Chancellor Angela Merkel hosts French President Emmanuel Macron for talks on Monday, days before Germany takes on the rotating presidency of the European Union with the economy in the throes of the most severe storm since World War II.
Berlin's chairing of the 26-member bloc will be its last with Merkel in charge, and could be the one that defines the legacy of the leader dubbed the ‘eternal chancellor’.
With the future of the bloc's relationship with Britain to be determined, a crucial shift to a lower carbon world in the balance and crises from Libya to Syria all jostling for attention, there is no shortage of burning issues to tackle.
But the COVID0-19 pandemic and the economic devastation it has wrought have become a bull in the painstakingly arranged EU china shop.
‘This crisis that we're currently experiencing is different compared to any other we have experienced since the founding of Europe,’ Merkel, in power since 2005, told parliament in an address laying out priorities for the EU presidency.
‘Alone in Europe, it has claimed more than 100,000 lives. A few weeks of economic standstill was enough to endanger what we have built up over years.’
With all to play for, member states are anxiously looking to Europe's biggest economy to take charge.
In an interview published Saturday, European Commission chief Ursula von der Leyen said it was ‘very fortunate that Germany is taking over the presidency at this time of a major crisis.’
Merkel's long experience and credibility ‘helps enormously,’ she told the Handelsblatt newspaper.
So high are the expectations that Germany's EU ambassador Michael Clauss said in jest they are making him ‘sleep badly, because I think the expectations are already a bit overstretched.’
‘We have to act as honest brokers, otherwise we won't have the support of the council.’
- German 'bulldozer' -
Besides its geopolitical weight and economic heft, Germany is taking on custodianship of the bloc with a strong hand as it has so far withstood the health emergency better than most other member states.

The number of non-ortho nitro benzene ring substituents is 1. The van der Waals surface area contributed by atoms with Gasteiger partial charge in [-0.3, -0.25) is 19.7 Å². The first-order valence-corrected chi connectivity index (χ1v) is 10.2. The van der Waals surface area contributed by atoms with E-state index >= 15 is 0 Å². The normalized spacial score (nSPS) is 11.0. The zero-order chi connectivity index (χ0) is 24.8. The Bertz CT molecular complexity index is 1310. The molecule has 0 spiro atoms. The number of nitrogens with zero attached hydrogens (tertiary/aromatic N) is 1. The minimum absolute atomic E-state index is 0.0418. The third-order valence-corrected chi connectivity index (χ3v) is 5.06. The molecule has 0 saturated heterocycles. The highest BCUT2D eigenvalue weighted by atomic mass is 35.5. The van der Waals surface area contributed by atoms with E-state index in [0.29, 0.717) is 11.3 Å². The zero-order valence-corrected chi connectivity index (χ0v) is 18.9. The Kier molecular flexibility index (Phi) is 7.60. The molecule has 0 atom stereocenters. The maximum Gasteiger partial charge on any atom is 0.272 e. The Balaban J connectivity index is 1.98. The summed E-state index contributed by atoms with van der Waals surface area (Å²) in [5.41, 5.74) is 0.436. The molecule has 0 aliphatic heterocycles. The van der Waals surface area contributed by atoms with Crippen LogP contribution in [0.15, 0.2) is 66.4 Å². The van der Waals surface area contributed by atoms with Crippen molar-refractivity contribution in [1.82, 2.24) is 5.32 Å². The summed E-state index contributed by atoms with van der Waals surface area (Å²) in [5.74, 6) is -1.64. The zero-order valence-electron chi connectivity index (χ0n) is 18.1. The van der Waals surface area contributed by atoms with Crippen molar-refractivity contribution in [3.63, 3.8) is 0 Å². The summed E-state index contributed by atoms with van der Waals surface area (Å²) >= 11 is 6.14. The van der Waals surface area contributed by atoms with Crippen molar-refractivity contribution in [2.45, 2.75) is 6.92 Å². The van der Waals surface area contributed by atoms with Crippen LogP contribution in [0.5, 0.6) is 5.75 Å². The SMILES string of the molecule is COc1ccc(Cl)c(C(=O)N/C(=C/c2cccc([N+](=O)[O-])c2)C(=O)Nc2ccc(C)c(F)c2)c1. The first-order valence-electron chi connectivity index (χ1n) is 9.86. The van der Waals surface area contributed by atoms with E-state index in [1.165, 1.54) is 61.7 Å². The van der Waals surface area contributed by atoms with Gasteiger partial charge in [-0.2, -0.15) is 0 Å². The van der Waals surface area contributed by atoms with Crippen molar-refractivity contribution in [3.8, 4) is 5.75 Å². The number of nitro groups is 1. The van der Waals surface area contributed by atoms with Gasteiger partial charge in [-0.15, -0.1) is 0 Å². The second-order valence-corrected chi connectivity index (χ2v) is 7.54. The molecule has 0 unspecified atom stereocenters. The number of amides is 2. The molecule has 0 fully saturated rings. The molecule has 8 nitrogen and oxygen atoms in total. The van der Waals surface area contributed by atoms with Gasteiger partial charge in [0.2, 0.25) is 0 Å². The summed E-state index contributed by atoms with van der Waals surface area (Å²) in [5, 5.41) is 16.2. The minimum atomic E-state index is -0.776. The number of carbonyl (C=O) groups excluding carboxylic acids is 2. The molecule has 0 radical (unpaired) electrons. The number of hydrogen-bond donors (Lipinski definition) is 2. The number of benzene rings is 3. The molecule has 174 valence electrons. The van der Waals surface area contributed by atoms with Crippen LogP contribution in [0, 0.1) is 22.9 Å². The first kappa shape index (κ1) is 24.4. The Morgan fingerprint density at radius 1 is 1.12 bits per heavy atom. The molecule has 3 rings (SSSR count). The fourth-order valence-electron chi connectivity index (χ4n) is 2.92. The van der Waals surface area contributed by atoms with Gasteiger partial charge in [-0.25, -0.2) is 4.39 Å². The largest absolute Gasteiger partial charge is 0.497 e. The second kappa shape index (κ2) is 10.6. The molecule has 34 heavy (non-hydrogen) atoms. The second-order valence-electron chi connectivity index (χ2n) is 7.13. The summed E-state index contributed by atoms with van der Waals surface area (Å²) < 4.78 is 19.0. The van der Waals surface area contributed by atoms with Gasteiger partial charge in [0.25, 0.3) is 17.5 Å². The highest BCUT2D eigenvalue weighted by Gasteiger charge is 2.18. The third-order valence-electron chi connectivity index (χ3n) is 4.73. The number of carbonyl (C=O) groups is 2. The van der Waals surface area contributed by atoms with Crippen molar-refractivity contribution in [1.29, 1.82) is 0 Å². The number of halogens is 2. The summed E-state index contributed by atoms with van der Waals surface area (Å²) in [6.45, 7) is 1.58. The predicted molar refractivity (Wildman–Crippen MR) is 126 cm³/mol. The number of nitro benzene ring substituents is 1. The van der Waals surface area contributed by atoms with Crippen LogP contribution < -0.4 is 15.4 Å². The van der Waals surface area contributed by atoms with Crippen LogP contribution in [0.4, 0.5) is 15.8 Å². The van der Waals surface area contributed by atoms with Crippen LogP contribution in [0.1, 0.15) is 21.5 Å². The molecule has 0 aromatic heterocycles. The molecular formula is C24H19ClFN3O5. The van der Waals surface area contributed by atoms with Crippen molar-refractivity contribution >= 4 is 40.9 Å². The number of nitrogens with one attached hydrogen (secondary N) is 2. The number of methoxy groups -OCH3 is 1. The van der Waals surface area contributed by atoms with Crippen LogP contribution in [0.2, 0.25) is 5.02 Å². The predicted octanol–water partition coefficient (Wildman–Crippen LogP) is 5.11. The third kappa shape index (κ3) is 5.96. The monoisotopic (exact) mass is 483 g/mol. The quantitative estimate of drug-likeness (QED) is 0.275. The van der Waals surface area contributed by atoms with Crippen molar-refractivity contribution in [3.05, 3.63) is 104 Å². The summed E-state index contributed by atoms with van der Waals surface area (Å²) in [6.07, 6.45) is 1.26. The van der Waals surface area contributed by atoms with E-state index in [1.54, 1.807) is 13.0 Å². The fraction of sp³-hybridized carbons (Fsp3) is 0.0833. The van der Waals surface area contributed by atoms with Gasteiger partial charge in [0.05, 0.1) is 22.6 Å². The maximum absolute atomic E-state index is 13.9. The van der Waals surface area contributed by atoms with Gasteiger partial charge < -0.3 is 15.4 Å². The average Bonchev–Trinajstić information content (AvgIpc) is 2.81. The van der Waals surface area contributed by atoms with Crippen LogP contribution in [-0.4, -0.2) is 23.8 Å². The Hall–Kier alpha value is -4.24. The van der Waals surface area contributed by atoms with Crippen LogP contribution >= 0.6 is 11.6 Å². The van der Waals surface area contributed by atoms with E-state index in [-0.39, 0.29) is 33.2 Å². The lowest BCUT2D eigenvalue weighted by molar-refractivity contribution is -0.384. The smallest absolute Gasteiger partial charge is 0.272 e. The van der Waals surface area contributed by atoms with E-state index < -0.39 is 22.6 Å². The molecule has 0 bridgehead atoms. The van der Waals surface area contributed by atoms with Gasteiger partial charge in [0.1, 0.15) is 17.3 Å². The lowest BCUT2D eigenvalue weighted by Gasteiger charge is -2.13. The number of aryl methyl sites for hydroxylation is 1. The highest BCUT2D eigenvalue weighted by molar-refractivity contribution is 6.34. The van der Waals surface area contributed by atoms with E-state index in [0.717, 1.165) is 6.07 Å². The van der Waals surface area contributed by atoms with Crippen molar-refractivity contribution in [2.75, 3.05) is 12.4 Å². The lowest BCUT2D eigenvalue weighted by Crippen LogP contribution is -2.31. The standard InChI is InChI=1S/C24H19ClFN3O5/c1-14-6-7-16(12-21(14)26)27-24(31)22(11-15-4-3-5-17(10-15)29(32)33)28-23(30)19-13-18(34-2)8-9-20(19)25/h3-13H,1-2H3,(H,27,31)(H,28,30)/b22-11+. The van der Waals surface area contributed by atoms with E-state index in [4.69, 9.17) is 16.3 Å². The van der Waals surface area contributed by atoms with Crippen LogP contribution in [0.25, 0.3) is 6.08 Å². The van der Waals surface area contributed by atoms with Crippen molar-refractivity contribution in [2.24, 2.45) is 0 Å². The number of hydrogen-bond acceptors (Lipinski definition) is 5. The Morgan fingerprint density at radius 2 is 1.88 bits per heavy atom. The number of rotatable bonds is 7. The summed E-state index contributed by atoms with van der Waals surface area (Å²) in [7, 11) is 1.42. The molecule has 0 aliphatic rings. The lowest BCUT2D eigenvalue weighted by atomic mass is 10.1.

Its economy also entered the crisis well-endowed to fight the impact.
Crucially, compared to the debt crisis that threatened to sink the single currency zone in 2009-2010, Germany looks very different today -- it's out with Scrooge and in with Lady Bountiful.
Once an obstinate champion of budgetary rigour, Merkel's government has ditched its no-new-debt dogma to throw resources at the crisis.
At home, its programme to shore up the economy totals more than a trillion euros in spending, loans and guarantees.
Together with Macron, Merkel had sketched out the backbone of the 750 million-euro ($840-million) fund proposed by von der Leyen to bolster the bloc's economy.
The fund would offer grants -- with no repayment obligation -- to countries hardest hit by the pandemic, a major policy U-turn for Berlin.
With an eye on the devastating blow taken by the worst-hit countries like Spain or Italy, Merkel explained that it was ‘imperative that Germany not only thinks of itself but is prepared for an extraordinary act of solidarity’.
‘In such a crisis, everyone is expected to do what is necessary. And what is necessary in this case is rather extraordinary,’ she told the Sueddeutsche Zeitung newspaper.
The recovery fund is likely to be among the key points raised when Merkel and Macron hold talks at German government retreat Meseberg on Monday, with frugal nations such as Austria and the Netherlands sharp critics.
But observers believe that the EU's biggest paymaster Berlin will ram through a yes.
‘When the Germans are certain they are right, it's very bulldozer, there is no margin for discussion,’ a high-ranking EU official said.
- 'Swan song' -
An EU diplomat agreed, saying: ‘On the recovery fund, I expect Germany to dictate the whole process. Merkel is holding all the cards and (EU Council chief) Charles Michel will follow that.
‘She also wants to get Brexit out of the way and she will always go for the deal as she wants to keep the West together. Third leg will be restoring ties with US after the election there.’
Merkel, who has ruled out running for a fifth term next year, won't have much time.
Brexit talks will have to be done by the end of the year, while in November, focus will be on whether US President Donald Trump, whose relationship with Merkel has been frosty at best, manages to hold on to his job.
What is clear is that Merkel's fingerprints will be all over the EU's roadmap through the next six months.
‘This will be a very Merkel presidency, her swan song,’ said the EU diplomat, adding that she would be using it ‘to craft her legacy’.
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